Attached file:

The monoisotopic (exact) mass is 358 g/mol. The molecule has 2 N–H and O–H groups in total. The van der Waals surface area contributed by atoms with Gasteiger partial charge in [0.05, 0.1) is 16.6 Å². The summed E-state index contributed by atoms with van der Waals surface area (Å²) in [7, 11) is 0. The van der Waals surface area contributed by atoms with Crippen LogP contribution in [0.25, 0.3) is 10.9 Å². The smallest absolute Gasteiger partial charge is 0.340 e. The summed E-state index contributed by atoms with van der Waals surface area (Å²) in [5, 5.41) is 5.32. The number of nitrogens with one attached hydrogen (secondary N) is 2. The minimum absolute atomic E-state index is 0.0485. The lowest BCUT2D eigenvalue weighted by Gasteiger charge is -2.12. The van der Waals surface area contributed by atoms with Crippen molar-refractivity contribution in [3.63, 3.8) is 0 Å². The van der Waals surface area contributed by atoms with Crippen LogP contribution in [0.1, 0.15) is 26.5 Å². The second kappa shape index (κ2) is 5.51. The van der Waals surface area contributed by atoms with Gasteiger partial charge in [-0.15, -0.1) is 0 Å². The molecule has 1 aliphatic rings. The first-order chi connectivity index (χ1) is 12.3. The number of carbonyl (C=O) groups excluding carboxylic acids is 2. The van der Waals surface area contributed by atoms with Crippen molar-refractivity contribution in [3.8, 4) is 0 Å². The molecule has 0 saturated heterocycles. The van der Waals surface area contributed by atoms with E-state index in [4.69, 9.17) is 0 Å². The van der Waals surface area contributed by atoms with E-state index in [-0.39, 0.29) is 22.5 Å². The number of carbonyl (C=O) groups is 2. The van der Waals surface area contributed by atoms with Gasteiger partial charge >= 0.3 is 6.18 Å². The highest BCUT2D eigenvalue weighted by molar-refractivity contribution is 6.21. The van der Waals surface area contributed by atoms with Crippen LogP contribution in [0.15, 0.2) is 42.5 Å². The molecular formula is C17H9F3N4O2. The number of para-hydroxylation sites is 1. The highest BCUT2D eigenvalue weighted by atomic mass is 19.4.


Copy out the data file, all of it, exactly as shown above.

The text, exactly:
The monoisotopic (exact) mass is 358 g/mol. The molecule has 2 N–H and O–H groups in total. The van der Waals surface area contributed by atoms with Gasteiger partial charge in [0.05, 0.1) is 16.6 Å². The summed E-state index contributed by atoms with van der Waals surface area (Å²) in [7, 11) is 0. The van der Waals surface area contributed by atoms with Crippen LogP contribution in [0.25, 0.3) is 10.9 Å². The smallest absolute Gasteiger partial charge is 0.340 e. The summed E-state index contributed by atoms with van der Waals surface area (Å²) in [5, 5.41) is 5.32. The number of nitrogens with one attached hydrogen (secondary N) is 2. The minimum absolute atomic E-state index is 0.0485. The lowest BCUT2D eigenvalue weighted by Gasteiger charge is -2.12. The van der Waals surface area contributed by atoms with Crippen molar-refractivity contribution in [3.63, 3.8) is 0 Å². The van der Waals surface area contributed by atoms with Crippen LogP contribution in [0.1, 0.15) is 26.5 Å². The second kappa shape index (κ2) is 5.51. The van der Waals surface area contributed by atoms with Gasteiger partial charge in [-0.15, -0.1) is 0 Å². The molecule has 1 aliphatic rings. The first-order chi connectivity index (χ1) is 12.3. The number of carbonyl (C=O) groups excluding carboxylic acids is 2. The van der Waals surface area contributed by atoms with Crippen molar-refractivity contribution in [3.8, 4) is 0 Å². The molecule has 0 saturated heterocycles. The van der Waals surface area contributed by atoms with E-state index in [4.69, 9.17) is 0 Å². The van der Waals surface area contributed by atoms with E-state index in [-0.39, 0.29) is 22.5 Å². The number of carbonyl (C=O) groups is 2. The van der Waals surface area contributed by atoms with Gasteiger partial charge >= 0.3 is 6.18 Å². The highest BCUT2D eigenvalue weighted by molar-refractivity contribution is 6.21. The van der Waals surface area contributed by atoms with Crippen LogP contribution in [0.15, 0.2) is 42.5 Å². The molecular formula is C17H9F3N4O2. The number of para-hydroxylation sites is 1. The highest BCUT2D eigenvalue weighted by atomic mass is 19.4.